Title: First Draft Water Regulatory Authority
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 Material Information
Title: First Draft Water Regulatory Authority
Physical Description: Book
Language: English
 Subjects
Spatial Coverage: North America -- United States of America -- Florida
 Notes
Abstract: First Draft Water Regulatory Authority
General Note: Box 10, Folder 7 ( Unknown - 1979-1980 ), Item 18
Funding: Digitized by the Legal Technology Institute in the Levin College of Law at the University of Florida.
 Record Information
Bibliographic ID: WL00002199
Volume ID: VID00001
Source Institution: Levin College of Law, University of Florida
Holding Location: Levin College of Law, University of Florida
Rights Management: All rights reserved by the source institution and holding location.

Full Text


FIRST DRAFT .-


WATER REGULATORY AUTHORITY

: Statutory Provisions;


1. Sectioni373.016(2),' Florida Statutes, declares it to be the
Ii4ayapf 'the Legislature -to "-prItot the conservation, devel-
opment, and proper utilization of surface and ground water"
but,-4lso to "prevent damage from floods, soil erosion, and
excessive drainage" as well as, among other things, to
"preserve natural resources, fish and wildlife."

2. Section 373.223(11, Florida Statutes, requires that "to obtain
a Cconsumptive use] permit... the applion t mausa esabgah
that the proposed use of water: (a) is a reasonable
beneficial use... (b) will not interfere with any presently
existing legal use of water; and (c) is consistent with the
public interest."
Subsection (3) provides that the governing board '"m~rwyw e"
from use by"permit applicants, water in such locations and
quantities, and for such seasons of the year, as in its
judgement may be required fore" e protetion of-ish and
wil ~ife or the public health and safety.... However, all
presently existing legal uses of water shall be protected
so long as such use is not contrary to the public interest."

3. Section, 373.219,(1), Florida Statutes, provides that the
governing board "ay- .iimpose such reasonable dawo4itias, as are
necessary to assure that such use is &njfa with the
eve.all j;Jectiees of- the aLstripct.,. .iA4. o *: tami ul bo
Ua..,wate.r,.-resources of the area,... Land that no permit
shall be required for domestic consumption of water by
individual users."

4. Section 373.01915), Florida Statutes, states that reasonablele'
bene'ficial ~pe moans the use of water in such quantity as
is necessary for economic and efficient utilization for a
purpose and in a manner which is ~ath reae.mable and consaim
.tnt with the public interest."

5. Sectionm73.042, Florida Statutes, provides that "the water
management districtt as a whole, the department or the governing
board shall establish... &inima fiem, for all surface water
courses in the area.... 5i6 & ... ~i~axum awP1s ive].Cs ...
[for3 ... ground water ....' and that "the governing board
.ihanialseo- qpnsidea, 'ana at their discretion M*1~Pe -Vide*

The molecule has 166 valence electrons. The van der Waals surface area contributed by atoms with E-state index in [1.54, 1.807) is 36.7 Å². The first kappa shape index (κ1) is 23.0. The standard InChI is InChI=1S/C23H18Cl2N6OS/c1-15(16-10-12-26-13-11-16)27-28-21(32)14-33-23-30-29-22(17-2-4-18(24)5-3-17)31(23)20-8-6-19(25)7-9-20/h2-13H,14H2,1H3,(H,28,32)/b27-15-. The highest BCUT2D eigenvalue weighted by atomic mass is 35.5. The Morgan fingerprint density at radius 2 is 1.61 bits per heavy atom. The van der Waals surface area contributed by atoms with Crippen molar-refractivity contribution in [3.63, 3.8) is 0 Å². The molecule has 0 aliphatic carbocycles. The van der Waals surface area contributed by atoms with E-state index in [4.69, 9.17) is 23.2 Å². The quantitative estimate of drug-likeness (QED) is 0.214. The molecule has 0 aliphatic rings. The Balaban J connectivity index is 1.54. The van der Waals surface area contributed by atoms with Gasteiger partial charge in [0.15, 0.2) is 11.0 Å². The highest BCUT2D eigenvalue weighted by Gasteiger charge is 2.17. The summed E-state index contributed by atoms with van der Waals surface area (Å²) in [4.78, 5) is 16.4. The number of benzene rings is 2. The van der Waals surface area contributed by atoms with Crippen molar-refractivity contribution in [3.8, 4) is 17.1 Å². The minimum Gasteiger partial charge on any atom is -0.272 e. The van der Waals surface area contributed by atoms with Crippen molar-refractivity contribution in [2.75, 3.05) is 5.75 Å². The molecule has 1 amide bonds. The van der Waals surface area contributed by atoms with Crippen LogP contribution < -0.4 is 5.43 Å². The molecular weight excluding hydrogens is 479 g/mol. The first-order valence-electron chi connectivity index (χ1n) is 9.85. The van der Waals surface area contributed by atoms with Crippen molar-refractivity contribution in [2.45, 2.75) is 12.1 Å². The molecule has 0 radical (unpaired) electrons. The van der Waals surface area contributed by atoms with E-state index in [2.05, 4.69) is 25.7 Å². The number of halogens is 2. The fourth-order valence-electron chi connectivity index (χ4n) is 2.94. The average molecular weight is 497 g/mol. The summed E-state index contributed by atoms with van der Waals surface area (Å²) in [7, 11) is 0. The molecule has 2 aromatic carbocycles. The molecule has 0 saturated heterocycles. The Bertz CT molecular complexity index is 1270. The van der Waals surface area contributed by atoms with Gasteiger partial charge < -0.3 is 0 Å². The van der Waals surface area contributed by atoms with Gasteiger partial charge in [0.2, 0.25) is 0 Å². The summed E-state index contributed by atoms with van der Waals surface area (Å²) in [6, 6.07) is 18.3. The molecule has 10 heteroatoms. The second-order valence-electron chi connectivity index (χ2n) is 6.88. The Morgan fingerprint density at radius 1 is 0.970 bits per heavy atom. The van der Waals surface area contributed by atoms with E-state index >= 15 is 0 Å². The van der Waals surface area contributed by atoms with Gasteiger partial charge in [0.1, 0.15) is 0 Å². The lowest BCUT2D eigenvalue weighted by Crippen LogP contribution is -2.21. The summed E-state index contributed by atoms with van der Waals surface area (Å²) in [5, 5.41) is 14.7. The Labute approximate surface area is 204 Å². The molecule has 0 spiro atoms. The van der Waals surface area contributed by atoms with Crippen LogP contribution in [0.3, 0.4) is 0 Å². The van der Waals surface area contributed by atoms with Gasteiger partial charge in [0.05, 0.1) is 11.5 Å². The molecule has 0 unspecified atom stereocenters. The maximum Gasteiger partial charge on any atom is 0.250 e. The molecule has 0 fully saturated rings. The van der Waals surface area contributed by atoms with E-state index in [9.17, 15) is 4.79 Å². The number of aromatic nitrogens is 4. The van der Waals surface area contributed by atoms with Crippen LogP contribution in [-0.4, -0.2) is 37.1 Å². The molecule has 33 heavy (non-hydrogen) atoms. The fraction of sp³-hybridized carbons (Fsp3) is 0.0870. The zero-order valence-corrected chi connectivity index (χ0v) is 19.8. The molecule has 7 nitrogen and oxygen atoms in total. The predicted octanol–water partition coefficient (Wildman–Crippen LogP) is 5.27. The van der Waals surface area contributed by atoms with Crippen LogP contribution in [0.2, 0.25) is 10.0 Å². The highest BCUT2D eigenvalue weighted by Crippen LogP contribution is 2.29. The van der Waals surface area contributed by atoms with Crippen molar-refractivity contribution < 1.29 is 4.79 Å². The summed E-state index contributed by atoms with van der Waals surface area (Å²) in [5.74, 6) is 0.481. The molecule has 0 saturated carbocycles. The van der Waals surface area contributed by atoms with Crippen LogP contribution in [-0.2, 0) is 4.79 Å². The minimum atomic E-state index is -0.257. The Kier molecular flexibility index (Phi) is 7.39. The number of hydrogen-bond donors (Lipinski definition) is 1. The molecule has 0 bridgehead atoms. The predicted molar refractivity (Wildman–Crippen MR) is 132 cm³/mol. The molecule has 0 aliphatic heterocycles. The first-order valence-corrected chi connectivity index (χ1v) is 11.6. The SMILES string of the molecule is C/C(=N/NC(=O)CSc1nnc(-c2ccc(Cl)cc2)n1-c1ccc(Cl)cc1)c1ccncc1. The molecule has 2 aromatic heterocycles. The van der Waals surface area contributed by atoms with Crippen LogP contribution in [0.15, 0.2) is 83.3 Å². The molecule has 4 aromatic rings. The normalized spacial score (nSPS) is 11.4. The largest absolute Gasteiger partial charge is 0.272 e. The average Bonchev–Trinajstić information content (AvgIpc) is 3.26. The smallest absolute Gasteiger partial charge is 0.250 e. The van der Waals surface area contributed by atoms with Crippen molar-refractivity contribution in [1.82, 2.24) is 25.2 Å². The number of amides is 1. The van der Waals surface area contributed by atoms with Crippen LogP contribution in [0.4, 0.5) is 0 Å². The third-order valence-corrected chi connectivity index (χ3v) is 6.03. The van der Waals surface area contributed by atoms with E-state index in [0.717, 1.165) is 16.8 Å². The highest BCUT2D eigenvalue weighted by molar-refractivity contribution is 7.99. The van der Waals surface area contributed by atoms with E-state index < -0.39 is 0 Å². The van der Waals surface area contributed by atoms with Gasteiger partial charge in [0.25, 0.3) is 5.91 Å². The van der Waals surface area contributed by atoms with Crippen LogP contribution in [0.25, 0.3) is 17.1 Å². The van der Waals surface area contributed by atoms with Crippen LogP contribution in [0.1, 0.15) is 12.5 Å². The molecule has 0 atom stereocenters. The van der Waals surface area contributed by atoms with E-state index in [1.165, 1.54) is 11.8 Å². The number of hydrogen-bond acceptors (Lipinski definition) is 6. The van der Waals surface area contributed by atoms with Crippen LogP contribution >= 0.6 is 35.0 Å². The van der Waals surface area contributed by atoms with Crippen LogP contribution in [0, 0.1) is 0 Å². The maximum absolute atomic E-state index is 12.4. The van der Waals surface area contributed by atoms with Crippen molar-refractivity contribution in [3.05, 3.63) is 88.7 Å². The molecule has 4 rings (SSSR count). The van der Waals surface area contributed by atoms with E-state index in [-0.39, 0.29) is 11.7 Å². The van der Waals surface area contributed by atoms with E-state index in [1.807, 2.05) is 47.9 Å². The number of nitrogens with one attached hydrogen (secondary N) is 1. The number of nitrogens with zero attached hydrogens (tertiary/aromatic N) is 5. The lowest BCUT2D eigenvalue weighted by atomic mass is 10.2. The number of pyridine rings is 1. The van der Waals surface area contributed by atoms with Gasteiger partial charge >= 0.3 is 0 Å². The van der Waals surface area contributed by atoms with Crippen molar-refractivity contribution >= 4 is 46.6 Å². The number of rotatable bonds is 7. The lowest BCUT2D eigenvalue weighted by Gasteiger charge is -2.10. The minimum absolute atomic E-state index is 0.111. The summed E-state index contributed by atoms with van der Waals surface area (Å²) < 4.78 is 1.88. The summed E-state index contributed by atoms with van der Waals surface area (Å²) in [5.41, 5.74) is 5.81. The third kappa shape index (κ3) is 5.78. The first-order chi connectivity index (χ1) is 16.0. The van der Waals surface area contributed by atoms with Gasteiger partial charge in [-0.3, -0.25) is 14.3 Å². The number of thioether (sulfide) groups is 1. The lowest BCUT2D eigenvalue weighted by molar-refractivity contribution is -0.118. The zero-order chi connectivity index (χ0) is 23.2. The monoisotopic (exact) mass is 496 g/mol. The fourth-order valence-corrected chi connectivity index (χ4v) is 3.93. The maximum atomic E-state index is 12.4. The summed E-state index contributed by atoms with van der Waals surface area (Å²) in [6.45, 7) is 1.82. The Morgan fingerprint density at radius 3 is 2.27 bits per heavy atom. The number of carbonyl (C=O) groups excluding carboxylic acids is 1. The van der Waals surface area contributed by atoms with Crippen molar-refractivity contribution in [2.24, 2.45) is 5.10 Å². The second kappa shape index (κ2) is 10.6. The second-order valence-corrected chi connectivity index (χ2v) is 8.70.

for, the protection of nonconsumptive uses in the establishment
of minimum flows and levels."


-iB~xl-i





APPLICATION IN SWFWMD:

Unfortunately, the "public interest" has not been defined
by the legislature or specifically addressed by the courts
in this state insofar as it relates to use of water.

The primary problem is to determine just how much water may
be consumptively used in the district, and still be consistent
with the public interest and not interfere with any presently
existing legal use of water.

It is necessary to determine the effect of removing water
through consumptive use. SWFWMD has been wrestling with this
for almost 15 years, and has made substantial progress.
The scientific staff, together with USGS, consulting firms,
and others have developed techniques which have proved to be
quite reliable in calculating predictable results from with-
drawals of varying quantities of water.

Obviously, these calculations must be based upon an accurate
determination of aquifer characteristics and an assumed amount
of precipitation over an extended period of time. These
factors vary throughout the district and are measured through
the use of pump tests.

To determine the amount of water available in the district,
the water crop concept has been developed. It is now an ac-
cepted fact that peninsular Florida receives no water from
north Florida. There is a hydrologic divide extending across
the state just south of Gainesville and no water flows south
across that line, leaving rainfall as the only source of
fresh water.

The amount of water available on a continuing basis has been
designated as the water crop or water budget. In its simplest
terms, water crop (WC) is defined to be the amount of rainfall
(precipitation, P) minus the amount of evaporation and plant
-LIS e" (orv r%+ -dn-rncri rA--i nn ... .f A s vt-nivd don p bhv the USGS
in the mid-1960's formed the basis for the numerical values
attributed to water crop. To date, no subsequent studies
have refuted these values as averages over the entire district.

The current valuation of the water available over the entire
District, as defined by the water crop method (WC = P Et),
is 1,000 gallons per day per acre, or approximately 13
inches of water per year.

The evapotranspiration within the District has been determined
to be approximately 39 inches per year and the average annual
rainfall ranges between 50 and 55 inches. Therefore, the
water available over the entire district as defined by the
water crop method (P Et =WC) is 11 to 16 inches, say 13h
inches of water per year, or approximately 1,000 gallons
per day per acre.


~C-S~


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PROPERTY


1Up To I Ft.|
2.IM(4)@


rand


clay


limestone


Use and

|2.11(3)

PUMPING REGULATORY
WELL WELL


Adverse E-if:ts
On Vg':taticn
2.11(2)(e)


Original Water Table


....- --- **
--"6. Water Table AFTER
Pumpage
SOriginal Potentiometric Surface


,__ Potentiometric Surface
AFTER Pumpage


SWFWMD
Dwg 76102
5/8/76 @-


Original Salt Water Interface


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C CFI'S USE IS A REASONABLE-BENEFICIAL USE



The reasonable-beneficial use standard requires that